Eliminating Violence Against Women: A Responsibility We All Share

“Everyone has a responsibility to prevent and end violence against women and girls, starting by challenging the culture of discrimination that allows it to continue.”

Ban Ki-moon, Secretary General, United Nations

Up to 7 in 10 women around the world will experience physical or sexual violence at some point in their lifetime, and in India, the threat of violence can begin even before a baby girl is born, with abortions of female foetuses leading to a gender imbalance across the country. In a further cruel twist of fate, one of the outcomes of this gender imbalance – that in some districts it is increasingly hard for men to find women to marry – has led to further violence and abuse of women and girls in the form of human trafficking.

As the BBC reports, bride trafficking has become prevalent, with girls bought from their families in other states while still young to be married to local men. The girls not only suffer numerous human rights violations such as being denied an education but they can also experience physical and sexual abuse at the hands of their husbands, essentially leading the life of slaves, and they may also be ostracised by the community who see them as outsiders.

With the International Day for the Elimination of Violence against Women taking place earlier this week, the BBC’s report The Story of India’s Salve Brides, in which it presents a number of short videos documenting the stories of those involved – a trafficked bride, an activist, but also a trafficker as well – goes some way to raising awareness of this critically important issue.

At LetzChange we are proud to be associated with a number of NGOs listed on our platform that are addressing both the causes and the consequences of human trafficking, and many others promoting the welfare and rights of women. One such NGO, Prerana (Mumbai) runs a rehabilitation programme where girls rescued from human trafficking are helped to recover from their physical and psychological wounds. The girls are also assisted with the legal aid process and receive vocational training in simple skills so that once they leave the centre they are more able to be self-reliant.

As Secretary General of the UN Bank Ki-moon says, the starting point for ending violence against women and girls is to challenge the culture and discrimination that allows it to continue. However, for many unfortunate women and girls across the country, that opportunity has been and gone. There is therefore a growing need to support NGOs such as Prerana that are picking up the pieces for these girls, supporting them on their long and arduous journey towards rehabilitation and a brighter future.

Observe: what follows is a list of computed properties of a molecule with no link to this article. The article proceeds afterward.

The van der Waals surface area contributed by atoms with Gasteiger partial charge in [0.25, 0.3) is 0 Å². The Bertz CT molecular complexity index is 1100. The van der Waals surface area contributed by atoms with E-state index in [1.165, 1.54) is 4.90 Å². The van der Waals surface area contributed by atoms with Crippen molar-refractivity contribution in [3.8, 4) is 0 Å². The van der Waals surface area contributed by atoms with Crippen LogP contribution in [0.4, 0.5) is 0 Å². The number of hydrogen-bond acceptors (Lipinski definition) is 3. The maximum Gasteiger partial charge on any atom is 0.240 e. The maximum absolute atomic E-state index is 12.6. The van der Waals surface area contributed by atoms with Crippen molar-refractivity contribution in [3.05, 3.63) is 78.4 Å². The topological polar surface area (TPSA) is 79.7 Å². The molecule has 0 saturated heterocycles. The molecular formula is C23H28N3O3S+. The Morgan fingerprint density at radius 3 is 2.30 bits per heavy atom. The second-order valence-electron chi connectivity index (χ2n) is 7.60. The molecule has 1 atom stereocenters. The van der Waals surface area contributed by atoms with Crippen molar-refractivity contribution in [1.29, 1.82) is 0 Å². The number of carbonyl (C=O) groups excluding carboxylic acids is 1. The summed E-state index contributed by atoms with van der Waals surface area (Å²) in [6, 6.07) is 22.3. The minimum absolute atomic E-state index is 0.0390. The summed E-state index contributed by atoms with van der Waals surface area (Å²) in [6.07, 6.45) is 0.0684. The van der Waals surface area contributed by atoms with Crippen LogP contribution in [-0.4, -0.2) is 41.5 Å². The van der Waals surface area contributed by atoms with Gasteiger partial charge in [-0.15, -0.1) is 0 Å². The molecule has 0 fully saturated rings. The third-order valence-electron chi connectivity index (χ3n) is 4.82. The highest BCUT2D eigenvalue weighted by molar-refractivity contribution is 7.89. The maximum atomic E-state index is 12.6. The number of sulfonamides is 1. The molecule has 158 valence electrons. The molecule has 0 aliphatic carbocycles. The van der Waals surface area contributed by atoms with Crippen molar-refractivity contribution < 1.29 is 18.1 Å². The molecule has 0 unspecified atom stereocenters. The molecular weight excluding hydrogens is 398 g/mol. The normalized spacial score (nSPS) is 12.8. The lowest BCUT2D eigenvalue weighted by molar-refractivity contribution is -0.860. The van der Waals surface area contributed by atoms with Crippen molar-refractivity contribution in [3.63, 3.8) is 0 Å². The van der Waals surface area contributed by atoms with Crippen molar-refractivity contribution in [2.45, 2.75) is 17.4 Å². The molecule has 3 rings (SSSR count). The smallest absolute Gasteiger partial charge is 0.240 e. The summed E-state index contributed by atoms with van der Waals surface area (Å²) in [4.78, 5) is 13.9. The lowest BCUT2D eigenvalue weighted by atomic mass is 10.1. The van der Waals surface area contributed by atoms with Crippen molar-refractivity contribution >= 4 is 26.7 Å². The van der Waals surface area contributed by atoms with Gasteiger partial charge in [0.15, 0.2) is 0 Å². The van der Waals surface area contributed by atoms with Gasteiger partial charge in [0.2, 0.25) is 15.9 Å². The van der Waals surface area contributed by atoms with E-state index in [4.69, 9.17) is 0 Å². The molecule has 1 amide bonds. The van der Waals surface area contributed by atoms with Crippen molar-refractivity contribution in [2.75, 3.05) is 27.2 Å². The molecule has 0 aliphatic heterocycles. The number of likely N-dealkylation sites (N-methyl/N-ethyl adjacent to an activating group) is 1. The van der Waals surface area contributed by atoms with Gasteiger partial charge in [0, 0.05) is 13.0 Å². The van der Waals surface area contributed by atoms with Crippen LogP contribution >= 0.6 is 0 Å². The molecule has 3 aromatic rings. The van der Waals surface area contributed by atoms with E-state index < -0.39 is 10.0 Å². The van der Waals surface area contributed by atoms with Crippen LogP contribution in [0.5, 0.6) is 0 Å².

If you would like to stand by these girls too, please visit LetzChange to find out more and make a donation here.

A ‘Prerana’ For Everyone!

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To accomplish great things one must not only plan, but also believe that one person can make a difference by finding a purpose to serve.

Ms. Priti Patkar, co­founder, Prerana Anti­ Human Trafficking was presented with the prestigious Human Rights Award at the 13th Annual Global Leadership Awards in Washington DC, USA earlier this week on the 17th June.  A fantastic achievement by a great woman, who has selflessly devoted her life to the rescue, protection, and rehabilitation of human trafficking victims in India.

Aphotic, dirty and dangerous are few of the words that best describe human­ trafficking. At a time when young children should study, plan their career and above all else enjoy their childhood, they are forced to enter the world of commercial sex and other exploitative and abusive activities. Often summed up as a ‘compelled service’, human­ trafficking has become a global threat to vulnerable men, women and children. Violence and coercion are used to sexually exploit women and young girls and force individuals to work with little or no pay; this is what Prerana is trying to end. Volunteers at Prerana work with passion and hand grip the task of equitably distributing human rights to all human beings.

Ms. Priti Patkar’s dreamt of a world free of human trafficking and made small efforts to make a great difference. LetzChange have joined hands with Prerana to help them reach their goals, committing to match (double) all donations made for Prerana on letzchange.org.

The LetzChange team congratulates Ms Patkar for the fantastic accolade that she has been conferred with and feels proud to be associated with Prerana.

Please show your support for Ms Patkar, Pratham, and of course the vulnerable children they continue to protect by making a donation on LetzChange.

Click here to find out more or make a donation and change a life today.